We like to think of the internet as being everywhere, but it’s not. Today’s internet begins at the core and the farther you are from the core, the less internet you get.
Most of what we consume on the internet today originates in a handful of massive data centers located, often, where land and power have been cheap. The applications housed in these data centers rely first on public and private backbones, and then the last mile networks, to carry their logic and data to the fringes, to the edge, where most of us exist and where they can deliver value.
This is the internet we have today. It evolved from the core out, growing naturally like a tree, spawning new limbs as its trunk got thicker and its branches reached farther.
Today, all of the innovation is happening at the edge. We are moving from an era of humans talking to machines at the core into an era of machines talking to machines at the edge. We need a next-generation internet, built from the edge in.
Imagine a factory filled with sensors and robotics running 24/7. It’s conceivable that this factory could generate data at a rate faster than can be shipped over the internet. A week’s worth of data might require an entire month to transfer to a centralized data center where it can be ingested, processed, and analyzed at scale to deliver actionable insights back to the owner of the factory.
While it might take a full month to deliver the data to the core, it could only take a fraction of a second to instantiate the application at the edge—provided we build an Open Grid, a universal mechanism for culling resources, on demand, where they’re needed. WIth the Open Grid in place, every workload can be placed in a preferred location, optimized for its expressed needs, where those needs can be attributes like latency, resilience, security, cost
Or, how about the stadium of the future where the venue owner has installed a variety of game-day digital enhancements? Rich, immersive stadium experiences can be deployed, but best of these require tremendous amounts of computing power and network bandwidth—although, only for the hours when fans are in the stadium. With the Open Grid in place, the stadium applications and services can request compute, storage, and network resources from the Open Grid, and specify SLAs for those resources, so everything is guaranteed to run precisely on the days and times, and in the places, for which they are needed.
The bottom line: The internet must evolve, and the Open Grid is the future of the internet. Billions of devices generating petabytes of data are pulling the internet’s center of gravity to the edge. Machine-to-machine communication, which measures latencies in milliseconds and microseconds, is creating demand for new network routes at lower cost and with fewer hops. Interconnection and peering, which is today relegated to regional data centers and carrier hotels, will need to be everywhere.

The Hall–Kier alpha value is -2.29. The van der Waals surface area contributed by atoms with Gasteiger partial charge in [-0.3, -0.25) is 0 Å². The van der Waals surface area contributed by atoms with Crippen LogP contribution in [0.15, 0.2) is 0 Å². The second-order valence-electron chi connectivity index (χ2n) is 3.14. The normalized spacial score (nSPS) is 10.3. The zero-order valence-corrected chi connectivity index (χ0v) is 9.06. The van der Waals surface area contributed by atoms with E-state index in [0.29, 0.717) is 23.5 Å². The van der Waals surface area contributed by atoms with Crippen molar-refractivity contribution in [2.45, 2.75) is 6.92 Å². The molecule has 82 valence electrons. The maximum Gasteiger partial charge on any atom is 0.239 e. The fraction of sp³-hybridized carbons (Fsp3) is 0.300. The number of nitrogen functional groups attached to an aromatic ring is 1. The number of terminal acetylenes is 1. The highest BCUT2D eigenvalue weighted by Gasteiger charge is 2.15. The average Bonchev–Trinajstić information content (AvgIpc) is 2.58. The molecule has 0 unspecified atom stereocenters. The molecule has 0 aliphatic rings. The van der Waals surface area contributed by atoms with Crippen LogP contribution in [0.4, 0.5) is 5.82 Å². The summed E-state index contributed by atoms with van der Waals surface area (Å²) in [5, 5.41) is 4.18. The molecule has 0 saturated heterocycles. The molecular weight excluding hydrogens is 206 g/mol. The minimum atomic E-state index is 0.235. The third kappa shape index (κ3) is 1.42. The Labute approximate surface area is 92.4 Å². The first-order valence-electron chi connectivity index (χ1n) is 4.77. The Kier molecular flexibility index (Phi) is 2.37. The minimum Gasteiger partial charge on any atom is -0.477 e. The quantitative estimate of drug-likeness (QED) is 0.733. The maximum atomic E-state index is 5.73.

The Open Grid is the inevitable evolution of the internet. Our legacy internet with its massively scaled data centers and its core-centric network topologies will no longer provide for our needs; we must redesign our systems starting at the edge, augmenting today’s internet with new architectures that enable the rapid deployment of workloads and services to the right locations, for the right reasons, ensuring appropriate levels of latency, security, and resilience—and delivered at the right price, preferably at global scale.
Like the power grid, from which it gathers its metaphorical inspiration, the Open Grid will be a software-defined system that stretches across the globe to support multi-cloud services via fungible resources that are employed, when and where they are needed, on demand, and with guarantees and SLAs.
The Open Grid combines all of the necessary components to support the next generation of applications. It contemplates the complete stack, from the fiber in the ground to the AI and applications that deliver value to the end user.
The Open Grid can only come about through deep collaboration and open architectures. While many Grid technologies are being implemented today, it will be a decades-long journey of innovation and it will touch all levels of the stack, from fiber optics to AI-driven workload automation.
The Open Grid needs an organizing body that encourages collaboration and shares learnings. This organization must be vendor-neutral, as the Open Grid is too big, too complex, and too important for any single company to own. It must be delivered by an ecosystem of companies and organizations. It must define open interfaces that prescribe interoperability, but which also allow for commercial differentiation and proprietary implementations.
The Open Grid Alliance (OGA), seeks to be this organization. It will include leaders from multiple industries and disciplines, leveraging domain expertise that spans the entire stack, encompassing the physical infrastructure as well as the software-driven networking, virtualization, automation, and application layers.
The Open Grid Alliance will define the Open Grid principles and identify interoperable technologies that can be used to implement them. The organization will also serve as an educational resource and knowledge hub for future grid technologies and innovations. It will also define and document their impact on cloud, developers, technology providers, communication service providers (CSPs), internet service providers (ISPs), as well as on end users, enterprise customers, and mobile subscribers, among others. The OGA will promote deep collaboration and open architectures that will enable the dynamic and geo-distribution of workloads, evolving the internet to service the billions of devices and applications coming online.